HSBC suspends chief executive Stuart Kirk over comments on climate change

British giant HSBC has suspended a senior executive who argued during a recent public presentation that the financial risks of climate change were exaggerated and exaggerated by central bank officials and other policymakers.

The suspended employee, Stuart Kirk, is the global head of responsible investment in HSBC’s Asset Management division. made these statements during the show Entitled, “Why Investors Don’t Need to Worry About Climate Risks.”

Kirk stated his view that warnings about climate change “have become so farcical that no one really knows how to get anyone’s attention at all.”

“I usually don’t mind it. Twenty-five years in the finance industry, there are always some nuts that tell me about the end of the world,” Kirk said. “I’ve dealt with gold bugs my entire financial career, and the roof is going to collapse, Y2K. Does anyone remember Y2K, anyone old enough? Elevators haven’t stopped.”

Kirk was suspended after an internal investigation was conducted into his presentation financial times I mentioned quoting people with knowledge of the topic. He gave his speech at the FT Moral Money Summit.

But sources familiar with the show’s planning told the outlet that its “theme and content” had been “agreed internally” before the event took place.

HSBC said it could not comment on individual employee situations.

Kirk’s comments drew sharp reprimands from two of his bank colleagues, including HSBC chief executive Noel Quinn, who said they were a distraction.

“I don’t agree – not at all – with the remarks made at the FT Moral Money Summit last week,” Quinn He said in a post on LinkedIn on the situation. “It does not align with HSBC’s strategy and does not reflect the views of HSBC’s senior leadership or HSBC Asset Management.”

“We aspire to be the leading bank supporting the global economy in the transition to net zero,” Quinn added.

HSBC logo
HSBC Chief Responsible Investment commented.

Nuno Matos, senior head of wealth and personal banking at HSBC, also criticized Kirk’s comments.

“In full agreement with Noel Quinn – the transition to net zero is higher [sic] “It is important to us and we will strive to find ways to help our customers on this journey,” Matos said.

While he criticized senior HSBC officials, his comments sparked controversy among other financial leaders.

Standard Chartered CEO Bill Winters declined to comment on the comment, but informed London financial news That workers are free to express their opinions.

“Do I agree with opinions? No. Do I encourage freedom of expression? Yes,” Winters told the outlet while attending the World Economic Forum in Davos.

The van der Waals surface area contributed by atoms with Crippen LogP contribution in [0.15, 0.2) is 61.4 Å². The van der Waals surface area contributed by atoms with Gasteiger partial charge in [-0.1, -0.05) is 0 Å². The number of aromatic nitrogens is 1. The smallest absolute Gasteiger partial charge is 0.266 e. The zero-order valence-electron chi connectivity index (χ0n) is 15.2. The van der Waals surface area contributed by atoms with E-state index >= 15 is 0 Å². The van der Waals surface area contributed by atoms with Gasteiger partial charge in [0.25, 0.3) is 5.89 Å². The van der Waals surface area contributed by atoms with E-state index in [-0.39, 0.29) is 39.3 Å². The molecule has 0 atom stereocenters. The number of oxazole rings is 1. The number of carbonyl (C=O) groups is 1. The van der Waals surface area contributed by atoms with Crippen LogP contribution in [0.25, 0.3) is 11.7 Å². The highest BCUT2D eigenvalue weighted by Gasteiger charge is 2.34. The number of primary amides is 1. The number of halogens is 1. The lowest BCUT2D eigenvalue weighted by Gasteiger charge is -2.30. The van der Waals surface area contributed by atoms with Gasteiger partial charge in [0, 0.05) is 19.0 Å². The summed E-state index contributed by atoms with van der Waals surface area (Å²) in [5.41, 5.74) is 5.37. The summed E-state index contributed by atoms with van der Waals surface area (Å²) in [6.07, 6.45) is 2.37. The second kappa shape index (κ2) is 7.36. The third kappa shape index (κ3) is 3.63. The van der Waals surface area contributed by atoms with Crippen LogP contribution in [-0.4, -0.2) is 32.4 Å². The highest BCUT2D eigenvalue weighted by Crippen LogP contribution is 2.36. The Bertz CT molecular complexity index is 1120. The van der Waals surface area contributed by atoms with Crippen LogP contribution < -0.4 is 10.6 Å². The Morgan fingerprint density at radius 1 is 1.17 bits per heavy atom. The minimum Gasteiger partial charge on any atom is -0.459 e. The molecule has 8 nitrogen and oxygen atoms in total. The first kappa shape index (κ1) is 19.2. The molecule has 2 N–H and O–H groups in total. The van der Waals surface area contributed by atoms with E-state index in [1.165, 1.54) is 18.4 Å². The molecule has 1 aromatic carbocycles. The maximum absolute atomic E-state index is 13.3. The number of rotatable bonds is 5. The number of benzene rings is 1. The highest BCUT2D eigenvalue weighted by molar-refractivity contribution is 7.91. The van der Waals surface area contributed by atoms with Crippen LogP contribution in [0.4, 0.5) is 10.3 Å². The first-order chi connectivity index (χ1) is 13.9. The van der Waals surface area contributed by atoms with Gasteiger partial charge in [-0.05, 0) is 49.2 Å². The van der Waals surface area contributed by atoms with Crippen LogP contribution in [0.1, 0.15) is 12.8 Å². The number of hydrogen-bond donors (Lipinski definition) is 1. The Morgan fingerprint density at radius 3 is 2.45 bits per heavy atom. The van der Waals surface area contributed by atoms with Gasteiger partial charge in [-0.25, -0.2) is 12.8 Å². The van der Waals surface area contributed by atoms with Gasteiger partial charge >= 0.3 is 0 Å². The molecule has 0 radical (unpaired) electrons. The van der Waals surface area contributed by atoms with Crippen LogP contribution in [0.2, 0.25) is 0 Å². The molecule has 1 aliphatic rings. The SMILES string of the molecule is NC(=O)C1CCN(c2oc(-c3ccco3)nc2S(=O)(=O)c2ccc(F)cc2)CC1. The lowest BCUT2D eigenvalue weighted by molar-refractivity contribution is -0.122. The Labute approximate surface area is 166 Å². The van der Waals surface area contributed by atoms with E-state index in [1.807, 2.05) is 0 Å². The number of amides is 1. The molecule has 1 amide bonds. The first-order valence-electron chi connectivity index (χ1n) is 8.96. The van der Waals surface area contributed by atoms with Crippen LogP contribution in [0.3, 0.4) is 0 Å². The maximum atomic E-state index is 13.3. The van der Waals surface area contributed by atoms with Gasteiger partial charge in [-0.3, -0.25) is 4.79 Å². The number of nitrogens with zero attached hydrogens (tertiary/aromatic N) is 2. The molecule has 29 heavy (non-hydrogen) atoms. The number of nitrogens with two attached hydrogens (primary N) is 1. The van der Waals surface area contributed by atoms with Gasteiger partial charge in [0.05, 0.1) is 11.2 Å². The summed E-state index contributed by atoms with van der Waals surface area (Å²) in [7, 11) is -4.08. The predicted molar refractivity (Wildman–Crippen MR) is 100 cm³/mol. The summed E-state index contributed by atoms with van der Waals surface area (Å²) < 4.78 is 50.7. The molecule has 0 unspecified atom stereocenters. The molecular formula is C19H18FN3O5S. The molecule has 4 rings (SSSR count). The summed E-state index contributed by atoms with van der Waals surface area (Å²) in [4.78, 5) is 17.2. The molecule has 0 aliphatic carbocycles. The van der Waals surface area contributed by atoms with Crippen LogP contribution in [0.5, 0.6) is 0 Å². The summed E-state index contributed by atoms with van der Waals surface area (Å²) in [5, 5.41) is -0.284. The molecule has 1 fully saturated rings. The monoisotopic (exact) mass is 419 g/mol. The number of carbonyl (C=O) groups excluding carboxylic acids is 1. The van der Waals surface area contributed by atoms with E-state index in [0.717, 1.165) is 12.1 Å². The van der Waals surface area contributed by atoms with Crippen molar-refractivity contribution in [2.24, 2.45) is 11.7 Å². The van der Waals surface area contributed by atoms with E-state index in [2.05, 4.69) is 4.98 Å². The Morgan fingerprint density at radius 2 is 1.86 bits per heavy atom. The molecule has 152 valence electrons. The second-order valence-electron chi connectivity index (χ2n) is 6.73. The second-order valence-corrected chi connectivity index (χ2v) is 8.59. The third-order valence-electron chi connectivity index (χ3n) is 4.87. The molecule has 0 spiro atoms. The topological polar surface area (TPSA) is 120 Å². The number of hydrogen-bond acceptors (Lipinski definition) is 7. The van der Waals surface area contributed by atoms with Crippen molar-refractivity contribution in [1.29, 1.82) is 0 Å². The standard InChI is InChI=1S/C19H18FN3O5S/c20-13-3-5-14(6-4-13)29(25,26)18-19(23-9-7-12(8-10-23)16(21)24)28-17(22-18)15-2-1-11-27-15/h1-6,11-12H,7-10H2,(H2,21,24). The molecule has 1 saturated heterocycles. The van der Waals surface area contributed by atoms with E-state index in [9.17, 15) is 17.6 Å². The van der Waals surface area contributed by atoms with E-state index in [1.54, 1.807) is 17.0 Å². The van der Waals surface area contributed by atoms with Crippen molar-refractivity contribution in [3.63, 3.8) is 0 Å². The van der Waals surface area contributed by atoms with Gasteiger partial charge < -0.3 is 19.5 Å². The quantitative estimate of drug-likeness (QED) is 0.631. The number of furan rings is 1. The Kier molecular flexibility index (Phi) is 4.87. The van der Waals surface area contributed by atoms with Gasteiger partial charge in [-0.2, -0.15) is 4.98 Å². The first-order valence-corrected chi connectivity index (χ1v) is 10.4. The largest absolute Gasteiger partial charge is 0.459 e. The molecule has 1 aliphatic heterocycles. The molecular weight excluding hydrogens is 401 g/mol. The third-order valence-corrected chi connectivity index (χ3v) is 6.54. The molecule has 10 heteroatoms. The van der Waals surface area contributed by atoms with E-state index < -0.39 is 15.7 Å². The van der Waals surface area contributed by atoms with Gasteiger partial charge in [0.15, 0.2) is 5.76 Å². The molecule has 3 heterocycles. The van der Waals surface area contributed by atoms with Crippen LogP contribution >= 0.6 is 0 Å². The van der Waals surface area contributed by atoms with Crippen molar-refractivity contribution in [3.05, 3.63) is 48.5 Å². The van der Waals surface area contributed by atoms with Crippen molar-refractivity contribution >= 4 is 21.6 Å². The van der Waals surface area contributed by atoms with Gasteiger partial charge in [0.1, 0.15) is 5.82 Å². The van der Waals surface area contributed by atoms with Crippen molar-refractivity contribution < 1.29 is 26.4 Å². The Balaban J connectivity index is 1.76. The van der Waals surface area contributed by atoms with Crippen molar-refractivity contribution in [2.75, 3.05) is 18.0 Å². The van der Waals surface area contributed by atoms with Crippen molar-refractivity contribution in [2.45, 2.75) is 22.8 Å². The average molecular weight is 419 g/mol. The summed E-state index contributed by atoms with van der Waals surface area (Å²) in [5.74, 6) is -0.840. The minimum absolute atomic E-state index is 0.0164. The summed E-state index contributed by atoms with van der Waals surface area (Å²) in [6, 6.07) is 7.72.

“People should be able to express their opinions, whether or not you agree with the conclusions,” Winters added.

A former BlackRock executive who focuses on sustainable investing said Kirk’s comments “did us a service” in debates about the risks of climate change by “instilling a dose of honesty into a discussion that doesn’t lead us anywhere else.” financial news mentioned.

HSBC CEO Noel Quinn
HSBC chief executive Noel Quinn has criticized Stuart Kirk’s comments on climate change.

US officials have intensified their warnings about climate change in recent years, with Treasury Secretary Janet Yellen leading a panel of experts last year that warned that it represented an “emerging threat.” The country’s financial stability.

Kirk had acknowledged that his position that the climate opportunity is not an existential financial risk would be considered a “fad” among policymakers.

He began his speech with a slide declaring that “unsupportive, sharp, partisan, self-serving, appalling warnings are always false.” The slide included commentary from the Bank of England, the United Nations, the World Economic Forum and others who warned that climate change poses a significant risk to global economies.

“I am fully aware that there is competition for funding,” Kirk said. “I totally get that, at the end of your central bank career, there are still many, many years left to fill. You have to say something, you have to travel the world to conferences, you have to beat the next guy’s exaggeration, but I feel like it’s gotten out of hand. A little bit of control.


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